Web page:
tijwiena lo im*t juot u;ra 
Sttd rntmt Ik MtKij Nintn 
Cewpiij. P.O. Bo i I If, Wiltrtw. VH 
U1H.AM Eiul OffafrnlJ £mflaj*r. 



SHIFT COOKS 
SECOND COOKS 

Institutional expert 

ence preferred 

Immediate openings 

for weekends, full 

lime in the summer. 

5 miles north of 

Antioch. 

Contact: 

WONDERLAND CAMP 

(414) 889-4305 

f« Of rut fUeitaaranl. J| 
A Opening h 

x Jimmy's i 

I Charhouse I 

|Q LfBERTYV/LLE £ 

A All Positions h 
h wanted, apply jj 
2 in person 
1413 Peterson 
Rd. or call for 
Information 

(847) 549-9900 



Looking tor a part time 
|ob or a second career 

after your eniisimonl ends? Do 
you know what Iho restaurant 
industry has lo otter?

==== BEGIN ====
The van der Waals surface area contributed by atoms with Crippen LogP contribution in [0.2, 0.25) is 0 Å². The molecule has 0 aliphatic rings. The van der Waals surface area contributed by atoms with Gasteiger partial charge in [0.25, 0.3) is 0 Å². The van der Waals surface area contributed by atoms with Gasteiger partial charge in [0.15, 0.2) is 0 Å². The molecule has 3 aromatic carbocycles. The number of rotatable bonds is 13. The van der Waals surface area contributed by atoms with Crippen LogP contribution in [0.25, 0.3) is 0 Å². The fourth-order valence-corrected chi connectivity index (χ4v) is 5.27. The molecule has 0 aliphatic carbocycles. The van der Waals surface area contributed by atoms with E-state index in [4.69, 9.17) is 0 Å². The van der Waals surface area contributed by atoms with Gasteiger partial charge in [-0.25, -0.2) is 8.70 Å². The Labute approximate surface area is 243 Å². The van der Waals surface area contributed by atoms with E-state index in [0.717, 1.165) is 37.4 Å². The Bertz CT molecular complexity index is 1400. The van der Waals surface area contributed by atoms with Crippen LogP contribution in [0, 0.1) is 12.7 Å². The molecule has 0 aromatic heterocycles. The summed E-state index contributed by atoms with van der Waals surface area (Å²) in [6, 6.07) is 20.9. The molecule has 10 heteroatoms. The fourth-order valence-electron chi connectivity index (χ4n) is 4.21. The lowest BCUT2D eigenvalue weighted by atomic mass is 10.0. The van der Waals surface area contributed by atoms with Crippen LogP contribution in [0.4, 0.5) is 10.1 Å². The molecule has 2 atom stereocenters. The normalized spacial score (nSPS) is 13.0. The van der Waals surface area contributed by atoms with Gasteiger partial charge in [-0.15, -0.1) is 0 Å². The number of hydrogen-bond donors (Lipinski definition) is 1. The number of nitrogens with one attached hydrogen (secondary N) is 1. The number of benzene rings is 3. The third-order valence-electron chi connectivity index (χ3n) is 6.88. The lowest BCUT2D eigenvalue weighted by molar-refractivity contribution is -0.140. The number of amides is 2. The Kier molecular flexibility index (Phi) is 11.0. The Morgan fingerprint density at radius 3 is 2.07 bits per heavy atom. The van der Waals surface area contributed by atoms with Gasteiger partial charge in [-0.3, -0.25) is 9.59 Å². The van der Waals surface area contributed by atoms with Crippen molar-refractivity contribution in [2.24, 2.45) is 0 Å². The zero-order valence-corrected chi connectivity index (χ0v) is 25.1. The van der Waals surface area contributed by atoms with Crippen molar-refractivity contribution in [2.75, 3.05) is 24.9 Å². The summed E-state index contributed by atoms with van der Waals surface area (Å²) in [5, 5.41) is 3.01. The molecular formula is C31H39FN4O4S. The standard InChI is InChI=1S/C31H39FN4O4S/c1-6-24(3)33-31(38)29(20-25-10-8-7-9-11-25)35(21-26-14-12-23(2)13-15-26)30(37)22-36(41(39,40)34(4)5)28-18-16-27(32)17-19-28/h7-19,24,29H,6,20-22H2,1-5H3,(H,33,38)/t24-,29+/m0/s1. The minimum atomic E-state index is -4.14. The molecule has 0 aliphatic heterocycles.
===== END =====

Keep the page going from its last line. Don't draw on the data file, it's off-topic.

Sl0 t 8OO-$l6,0O0 

starting salary w/5 
day work week. Froo 

employee medical insurance, 
Whoto Lil" insurance, disability. 
1-2 week paid vacation, bonuses 
& Co. Financed Franchising. 

It you're ambi- 
tious, fast paced & 
enjoy high levels oE 
responslbiliry & 
accountability a want 
to Insure your future with our 
highly productive, quiduY Cow- 
Ing team, FAX your resume lo 
&47-C89-0I 1 1 or appty In person 
to Roman Coin Plua, 2722 
22nd St, North Chicago or 1418 
N. Lewis, Wauhegnn 






'TCaftpjj 



V 

I 



STREET 
SUPERINTENDENT 

Village of 9,500 persons 
seeking Department 
Manager .to supervise 
and direct maintenance 
of following: roads and 
R.O.W., snow removal, 
buildings, equipment, 
storm water. Manager 
budget of $500k and up 
to 10 full and part time 
staff, 5-7 years of pro- 
gressive supervisory, 
construction and mainte- 
nance experience. 
College trado school or 
other formal training pre- 
ferred. Starting salary 
range $36,600-$43,000 
Excellent benefit pack- 
age. Send resume and 
salary requirements to 
Village Administrator